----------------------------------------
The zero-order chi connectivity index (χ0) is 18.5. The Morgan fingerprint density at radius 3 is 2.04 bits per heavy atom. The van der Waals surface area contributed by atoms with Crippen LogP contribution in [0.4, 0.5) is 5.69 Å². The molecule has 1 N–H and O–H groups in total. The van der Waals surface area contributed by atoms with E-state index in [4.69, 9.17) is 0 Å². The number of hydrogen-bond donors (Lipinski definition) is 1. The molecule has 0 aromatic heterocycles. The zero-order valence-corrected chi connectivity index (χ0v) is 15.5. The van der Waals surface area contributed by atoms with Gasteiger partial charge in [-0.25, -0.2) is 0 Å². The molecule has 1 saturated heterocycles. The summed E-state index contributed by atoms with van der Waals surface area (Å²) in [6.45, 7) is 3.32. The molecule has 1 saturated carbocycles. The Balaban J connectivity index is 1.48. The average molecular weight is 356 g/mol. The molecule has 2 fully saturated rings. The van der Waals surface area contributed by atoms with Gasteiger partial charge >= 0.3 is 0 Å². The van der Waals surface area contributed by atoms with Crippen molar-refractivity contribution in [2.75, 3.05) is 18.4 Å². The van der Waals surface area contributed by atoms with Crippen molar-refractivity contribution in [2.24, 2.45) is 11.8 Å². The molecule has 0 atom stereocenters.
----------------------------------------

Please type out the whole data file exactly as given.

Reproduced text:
The zero-order chi connectivity index (χ0) is 18.5. The Morgan fingerprint density at radius 3 is 2.04 bits per heavy atom. The van der Waals surface area contributed by atoms with Crippen LogP contribution in [0.4, 0.5) is 5.69 Å². The molecule has 1 N–H and O–H groups in total. The van der Waals surface area contributed by atoms with E-state index in [4.69, 9.17) is 0 Å². The number of hydrogen-bond donors (Lipinski definition) is 1. The molecule has 0 aromatic heterocycles. The zero-order valence-corrected chi connectivity index (χ0v) is 15.5. The van der Waals surface area contributed by atoms with Gasteiger partial charge in [-0.25, -0.2) is 0 Å². The molecule has 1 saturated heterocycles. The summed E-state index contributed by atoms with van der Waals surface area (Å²) in [6.45, 7) is 3.32. The molecule has 1 saturated carbocycles. The Balaban J connectivity index is 1.48. The average molecular weight is 356 g/mol. The molecule has 2 fully saturated rings. The van der Waals surface area contributed by atoms with Gasteiger partial charge >= 0.3 is 0 Å². The van der Waals surface area contributed by atoms with Crippen molar-refractivity contribution in [2.75, 3.05) is 18.4 Å². The van der Waals surface area contributed by atoms with Crippen molar-refractivity contribution in [2.24, 2.45) is 11.8 Å². The molecule has 0 atom stereocenters.